Playoff Record: 0-2
Pro Bowl Selections: 2 (1960-61)

Just a couple of years after Otto Graham rode off into the sunset, the Browns added Milt Plum in the second round of the NFL Draft. There were fewer teams in the 1950s, so Plum was still just the 17th overall selection.

Originally, Plum split snaps with Tommy O’Connell but took over in 1958. He led the Browns to a record of 9-2 in his 11 starts but leaned heavily on Jim Brown and Bobby Mitchell in the run game.

By his third season, he had become a refined passer and led the NFL in completion percentage in 1959, 1960, and 1961. He played just five years with the Browns but finished eighth in team history with 8,914 yards while boasting an impressive 66-to-39 touchdown-to-interception ratio.

Plum was traded to the Detroit Lions in 1962 ,and his numbers dropped. It was clear he benefited from the ground attack in Cleveland since he never recaptured the magic.

6. Baker Mayfield

Tenure with the Browns: 2018-21
Regular season record: 29-30
Playoff Record: 1-1

Taken first overall out of Oklahoma, Baker Mayfield joined the Browns ready to help them turn their image around. They were coming off a 1-31 stretch and needed a shot in the arm. He provided that in his first appearance, coming in to replace an injured Tyrod Taylor in Week 3. The rookie led his team to a comeback win over the New York Jets on Thursday Night Football.

It was the first win the franchise had in 600 days, and it helped them go from a team that couldn’t find a win to one that had the confidence to go toe-to-toe with anyone.

Cleveland was 6-8 in games Mayfield started (plus the win when he came in off the bench), and he set a new rookie record with 26 touchdown passes.

By 2020, he led the Browns to an 11-5 record and their first playoff berth since 2002. Cleveland even handed the Pittsburgh Steelers a loss in the Wild Card Round — their first road playoff win since Vinny Testaverde got it done against the Patriots following the 1993 campaign.

Things soured for Mayfield in 2021, and he was traded to the Carolina Panthers after the Browns landed Deshaun Watson. Despite the way things ended, Mayfield went 29-30 as a starter for a team that was struggling to find a single win every season. He should be recognized for the way he helped improve the image and confidence.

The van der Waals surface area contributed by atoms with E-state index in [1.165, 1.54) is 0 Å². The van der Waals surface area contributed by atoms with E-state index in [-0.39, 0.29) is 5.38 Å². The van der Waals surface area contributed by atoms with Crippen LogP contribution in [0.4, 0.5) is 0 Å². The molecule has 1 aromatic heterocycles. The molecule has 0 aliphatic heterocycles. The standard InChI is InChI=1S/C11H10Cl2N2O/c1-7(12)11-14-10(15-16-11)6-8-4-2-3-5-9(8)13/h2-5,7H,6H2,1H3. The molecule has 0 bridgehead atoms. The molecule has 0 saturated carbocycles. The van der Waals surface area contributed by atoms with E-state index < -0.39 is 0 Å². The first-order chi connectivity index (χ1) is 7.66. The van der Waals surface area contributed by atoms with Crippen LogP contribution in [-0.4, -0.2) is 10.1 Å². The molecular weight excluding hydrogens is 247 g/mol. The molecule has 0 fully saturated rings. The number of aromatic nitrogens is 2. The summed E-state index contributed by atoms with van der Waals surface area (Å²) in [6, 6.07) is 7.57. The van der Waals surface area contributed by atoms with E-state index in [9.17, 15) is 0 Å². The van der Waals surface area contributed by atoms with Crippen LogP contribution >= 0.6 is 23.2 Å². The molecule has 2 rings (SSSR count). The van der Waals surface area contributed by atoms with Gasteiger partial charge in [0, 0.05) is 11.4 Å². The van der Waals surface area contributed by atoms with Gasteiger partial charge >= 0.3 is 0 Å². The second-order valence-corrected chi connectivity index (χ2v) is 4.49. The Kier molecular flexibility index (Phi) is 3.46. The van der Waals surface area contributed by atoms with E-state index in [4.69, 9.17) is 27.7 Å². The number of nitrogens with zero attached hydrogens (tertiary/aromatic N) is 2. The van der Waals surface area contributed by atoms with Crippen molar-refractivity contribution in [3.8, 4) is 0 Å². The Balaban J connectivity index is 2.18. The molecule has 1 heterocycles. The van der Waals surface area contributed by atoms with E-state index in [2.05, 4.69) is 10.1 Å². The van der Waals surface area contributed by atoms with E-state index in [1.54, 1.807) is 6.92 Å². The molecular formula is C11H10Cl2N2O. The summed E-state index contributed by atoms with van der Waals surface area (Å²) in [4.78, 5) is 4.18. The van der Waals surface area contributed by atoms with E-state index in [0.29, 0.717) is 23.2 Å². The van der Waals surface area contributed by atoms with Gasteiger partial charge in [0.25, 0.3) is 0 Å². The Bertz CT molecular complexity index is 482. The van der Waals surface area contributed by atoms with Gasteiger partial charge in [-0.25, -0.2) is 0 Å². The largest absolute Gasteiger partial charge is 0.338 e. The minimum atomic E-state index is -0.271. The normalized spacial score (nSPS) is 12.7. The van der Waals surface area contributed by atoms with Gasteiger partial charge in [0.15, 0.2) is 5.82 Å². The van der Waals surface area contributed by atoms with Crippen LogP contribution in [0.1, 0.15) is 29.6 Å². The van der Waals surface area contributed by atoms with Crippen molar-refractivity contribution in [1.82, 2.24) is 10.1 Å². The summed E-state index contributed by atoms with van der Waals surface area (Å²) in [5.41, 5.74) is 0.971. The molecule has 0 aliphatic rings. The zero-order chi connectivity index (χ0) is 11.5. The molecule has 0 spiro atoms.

5. Bill Nelson

Tenure with the Browns: 1968-72
Regular season record: 34-16-1
Playoff Record: 2-3
Pro Bowl Selections: 1 (1969)

A former Pittsburgh Steelers quarterback, Bill Nelsen was traded to Cleveland ahead of the 1968 campaign. The Browns landed him and defensive back Jim Bradshaw in exchange for defensive tackle Frank Parker and quarterback Dick Shiner. 

Both teams were thrilled with the move as they each ended up with a new starting signal-caller. Nelson, who began as a backup to Frank Ryan, took over after three games. He quickly asserted himself by leading his new team to a massive upset over the then-undefeated Baltimore Colts.

In 1969, Nelsen again shocked the league by taking out an undefeated team. This time, it was the Dallas Cowboys as he threw five touchdowns in the Browns’ 42-10 victory.

Nelsen’s time with Cleveland was short-lived as injuries began to slow him down. A pinched nerve in his throwing arm and a knee injury both took a toll on him. By 1972, he found himself benched in favor of Mike Phipps. The 31-year-old started just one game that year, which was his last in the NFL.

He finished with an impressive record of 34-16-1 in the regular season and was 2-3 in the playoffs. He's also seventh in team history with 9,725 yards passing.

4. Frank Ryan

Tenure with the Browns: 1962-68
Regular season record: 52-22-2
Playoff Record: 1-3
Pro Bowl Selections: 2 (1964, 1966)

After spending the first four seasons of his career as a backup with the Los Angeles Rams, Frank Ryan was traded to the Cleveland Browns in 1962. He was the No. 2 quarterback once again but didn't sit behind Jim Ninowski for long before being forced into action.

Ninowski suffered a broken collarbone in late October, and Ryan took the reins. He started seven games that year, leading Cleveland to a 3-3-1 record. He didn't fill up the stat sheet but had a respectable 1,541 yards with 10 touchdowns and seven picks.

While those numbers were fine, it was the leadership he showed that kept him under center. Ryan went on to start the following five seasons, twice leading the Browns to double-digit wins while making four playoff appearances.

None were as memorable as his first run, however, as Ryan took Cleveland all the way to the championship game, where he threw three touchdowns in a 27-0 shutout win over Baltimore.

Ryan, who earned his doctorate while playing football, is fifth all-time in franchise history with 13,361 passing yards and third in touchdowns.

3. Brian Sipe

Tenure with the Browns: 1974-83
Regular season record: 57-55
Playoff Record: 0-1
Pro Bowl Selections: 1 (1980)
All-Pro Selections: First-Team 1980
NFL MVP: 1980